For challenges, I don’t know of any at the moment. We are focused on growth.

  • What niche do you hope to create for PIN Calabar Connect Centre? Tell us about Festival Poetry Calabar.

PIN Calabar is very desirous to be identified as nurturers of children and teen poets that will embrace and fly the flag of poetry.

Meanwhile, Festival Poetry Calabar (FPC) has become the foremost literary ritual in the State that puts together poets from within and beyond to showcase poetry, festivity and the rich cultural heritage of Calabar. The festival announces itself with a “Walk for Poetry”, “ Calabar Welcomes” that ushers in visitors to the serenity, that is Calabar, a poetry slam open for all participants of the festival with a handsome prize for the winner, exposition on the theme; open mic sessions; a beautiful poetry gallery coloured with excerpts of poems from brilliant writers, Palm wine poetry and bolé, Sights and sounds of Calabar etc. It is just a truckload of content that has grown over the years to be a convergence of happy people.

  • You are a graduate of English and Literary Studies, how has your course of study influenced your writing and creative process? Do you explore other genres of literature other than poetry?

I feel some kind of peace writing non-fiction too and yes, my course of study has grossly influenced my writing and creative process. It spells out the definition of “good” literature (if the literary world will agree to have good and bad literature). I think I like to attribute my approach to constructive literary criticism to my course of study.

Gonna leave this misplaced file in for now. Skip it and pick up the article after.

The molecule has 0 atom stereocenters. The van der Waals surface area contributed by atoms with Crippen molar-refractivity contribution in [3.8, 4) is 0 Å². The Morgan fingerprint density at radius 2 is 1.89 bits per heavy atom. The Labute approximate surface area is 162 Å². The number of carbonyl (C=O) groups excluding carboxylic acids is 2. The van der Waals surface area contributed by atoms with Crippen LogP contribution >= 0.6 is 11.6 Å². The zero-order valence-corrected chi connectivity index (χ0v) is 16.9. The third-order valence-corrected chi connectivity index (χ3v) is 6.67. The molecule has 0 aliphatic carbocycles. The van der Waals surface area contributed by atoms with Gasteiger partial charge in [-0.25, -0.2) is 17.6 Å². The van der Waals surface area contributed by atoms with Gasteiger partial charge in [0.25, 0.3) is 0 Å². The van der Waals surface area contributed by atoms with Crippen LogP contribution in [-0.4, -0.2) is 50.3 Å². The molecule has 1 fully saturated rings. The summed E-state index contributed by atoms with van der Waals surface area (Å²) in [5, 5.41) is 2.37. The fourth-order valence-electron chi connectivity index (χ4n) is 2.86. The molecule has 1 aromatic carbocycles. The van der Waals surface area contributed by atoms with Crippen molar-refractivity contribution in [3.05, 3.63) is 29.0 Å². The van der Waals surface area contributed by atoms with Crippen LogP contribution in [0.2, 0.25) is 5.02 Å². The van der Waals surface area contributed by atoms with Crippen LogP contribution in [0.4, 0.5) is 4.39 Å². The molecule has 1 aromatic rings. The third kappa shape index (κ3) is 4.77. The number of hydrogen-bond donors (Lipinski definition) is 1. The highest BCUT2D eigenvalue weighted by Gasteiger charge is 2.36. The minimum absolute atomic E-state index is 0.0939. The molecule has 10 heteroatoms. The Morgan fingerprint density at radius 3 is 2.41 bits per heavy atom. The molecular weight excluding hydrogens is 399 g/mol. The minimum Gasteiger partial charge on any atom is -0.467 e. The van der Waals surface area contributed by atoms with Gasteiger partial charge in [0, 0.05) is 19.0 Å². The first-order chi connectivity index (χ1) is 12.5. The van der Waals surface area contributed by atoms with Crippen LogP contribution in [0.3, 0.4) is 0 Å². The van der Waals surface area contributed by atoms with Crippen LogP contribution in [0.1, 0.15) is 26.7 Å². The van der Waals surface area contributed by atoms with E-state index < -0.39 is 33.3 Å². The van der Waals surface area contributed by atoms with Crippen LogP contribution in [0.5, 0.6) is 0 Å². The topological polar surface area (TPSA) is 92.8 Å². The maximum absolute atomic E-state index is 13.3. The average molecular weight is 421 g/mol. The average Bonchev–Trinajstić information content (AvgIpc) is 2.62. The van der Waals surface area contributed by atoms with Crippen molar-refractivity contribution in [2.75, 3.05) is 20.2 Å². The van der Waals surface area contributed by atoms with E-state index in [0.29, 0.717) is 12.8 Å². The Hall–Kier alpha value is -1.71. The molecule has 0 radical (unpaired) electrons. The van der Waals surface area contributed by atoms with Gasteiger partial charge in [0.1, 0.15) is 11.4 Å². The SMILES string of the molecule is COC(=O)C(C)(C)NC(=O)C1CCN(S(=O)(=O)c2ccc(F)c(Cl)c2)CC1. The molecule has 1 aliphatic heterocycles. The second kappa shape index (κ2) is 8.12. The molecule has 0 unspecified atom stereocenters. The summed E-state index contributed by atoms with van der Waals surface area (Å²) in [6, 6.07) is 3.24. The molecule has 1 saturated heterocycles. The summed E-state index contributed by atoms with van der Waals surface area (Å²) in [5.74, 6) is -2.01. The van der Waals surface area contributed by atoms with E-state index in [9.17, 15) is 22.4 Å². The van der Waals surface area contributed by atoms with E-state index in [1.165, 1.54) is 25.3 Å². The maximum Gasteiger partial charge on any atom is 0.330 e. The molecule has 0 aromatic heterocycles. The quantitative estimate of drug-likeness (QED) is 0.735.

• What is your opinion on engaging Social Media as a tool to promote literary art?

Time has created a gradual move-away from the organic art to digital literature. It is therefore pertinent that writers engage the media as a tool for promotion of their literary produce. I mean, if the aim is to create a voice for society, advocate for the world we want and talk away demeaning constructs, the media is friendly enough to amplify our voices so why not?

  • What Nigerian poet(s) do you love to read?

Caleb Femi, Chuma Nwokolo, Ofem Ubi, etc.

  • Poetry appreciation is gaining grounds in Nigeria. What in your opinion is the place of poetry as a genre of literature in Nigeria? What future? What opportunities for Poets?

Poetry is indeed gaining grounds in our contemporary society. I like to paraphrase the words of Sir Eriata Oribhabor: We are getting to the time where every event and gathering will have a poet read poetry to startle and win souls for the art. The cliché “The future is bright” works here.

  • What’s your opinion about Poets in Nigeria as a vanguard of poetry renaissance in Nigeria?

My opinion? It’s popular opinion now that Poets in Nigeria is setting the pace for the rebirth of poetry in the nation. It’s five years and there are children all over the place born out of this vision, so are we going to even talk of what the next couple of years will bring? We are fast becoming what we want to be “The foremost literary hub driven by poetry”. So many thanks to Sir Eriata Oribhabor for conceiving a vintage child as this.

  • Thank you for your time. Please leave us with few lines of a poem you have written. (max 12 lines).

Thank you too, Semilore.

Someday we will realize that love is compatible

And that every word is too

Trust. Faith. Mindset. Health

We will unravel the mystery

And demystify the genes

Till that day, we will learn to take our lovers

Not for who they are alone

But for what their blood says

We will weigh our love with our child’s luxury

Someday, we hope

That children will be born happy

That children will live happily.